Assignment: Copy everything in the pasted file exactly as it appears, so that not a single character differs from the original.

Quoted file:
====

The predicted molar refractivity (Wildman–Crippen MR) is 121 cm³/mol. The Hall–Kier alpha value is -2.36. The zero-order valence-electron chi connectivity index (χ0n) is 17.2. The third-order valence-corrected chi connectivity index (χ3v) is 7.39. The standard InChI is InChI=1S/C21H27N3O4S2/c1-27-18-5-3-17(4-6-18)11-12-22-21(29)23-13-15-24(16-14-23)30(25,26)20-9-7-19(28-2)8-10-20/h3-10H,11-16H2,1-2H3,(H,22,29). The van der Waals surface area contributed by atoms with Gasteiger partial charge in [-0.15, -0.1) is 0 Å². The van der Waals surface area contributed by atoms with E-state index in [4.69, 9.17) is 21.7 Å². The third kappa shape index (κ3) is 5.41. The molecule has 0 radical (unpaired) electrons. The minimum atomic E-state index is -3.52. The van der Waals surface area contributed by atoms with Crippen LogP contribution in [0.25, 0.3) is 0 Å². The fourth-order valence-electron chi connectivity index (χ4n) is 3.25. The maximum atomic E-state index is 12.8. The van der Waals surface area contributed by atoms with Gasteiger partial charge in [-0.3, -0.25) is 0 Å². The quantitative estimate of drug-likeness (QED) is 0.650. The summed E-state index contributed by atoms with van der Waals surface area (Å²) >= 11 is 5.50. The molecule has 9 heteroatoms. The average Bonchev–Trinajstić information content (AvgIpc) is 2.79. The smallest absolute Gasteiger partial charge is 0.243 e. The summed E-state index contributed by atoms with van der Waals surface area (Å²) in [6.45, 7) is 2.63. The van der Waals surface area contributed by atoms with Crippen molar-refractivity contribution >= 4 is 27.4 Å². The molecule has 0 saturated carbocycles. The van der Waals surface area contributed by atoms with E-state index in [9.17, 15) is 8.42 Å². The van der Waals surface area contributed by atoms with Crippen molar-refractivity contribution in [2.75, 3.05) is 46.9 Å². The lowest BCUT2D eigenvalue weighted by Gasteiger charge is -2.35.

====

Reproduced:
The predicted molar refractivity (Wildman–Crippen MR) is 121 cm³/mol. The Hall–Kier alpha value is -2.36. The zero-order valence-electron chi connectivity index (χ0n) is 17.2. The third-order valence-corrected chi connectivity index (χ3v) is 7.39. The standard InChI is InChI=1S/C21H27N3O4S2/c1-27-18-5-3-17(4-6-18)11-12-22-21(29)23-13-15-24(16-14-23)30(25,26)20-9-7-19(28-2)8-10-20/h3-10H,11-16H2,1-2H3,(H,22,29). The van der Waals surface area contributed by atoms with Gasteiger partial charge in [-0.15, -0.1) is 0 Å². The van der Waals surface area contributed by atoms with E-state index in [4.69, 9.17) is 21.7 Å². The third kappa shape index (κ3) is 5.41. The molecule has 0 radical (unpaired) electrons. The minimum atomic E-state index is -3.52. The van der Waals surface area contributed by atoms with Crippen LogP contribution in [0.25, 0.3) is 0 Å². The fourth-order valence-electron chi connectivity index (χ4n) is 3.25. The maximum atomic E-state index is 12.8. The van der Waals surface area contributed by atoms with Gasteiger partial charge in [-0.3, -0.25) is 0 Å². The quantitative estimate of drug-likeness (QED) is 0.650. The summed E-state index contributed by atoms with van der Waals surface area (Å²) >= 11 is 5.50. The molecule has 9 heteroatoms. The average Bonchev–Trinajstić information content (AvgIpc) is 2.79. The smallest absolute Gasteiger partial charge is 0.243 e. The summed E-state index contributed by atoms with van der Waals surface area (Å²) in [6.45, 7) is 2.63. The van der Waals surface area contributed by atoms with Crippen molar-refractivity contribution >= 4 is 27.4 Å². The molecule has 0 saturated carbocycles. The van der Waals surface area contributed by atoms with E-state index in [9.17, 15) is 8.42 Å². The van der Waals surface area contributed by atoms with Crippen molar-refractivity contribution in [2.75, 3.05) is 46.9 Å². The lowest BCUT2D eigenvalue weighted by Gasteiger charge is -2.35.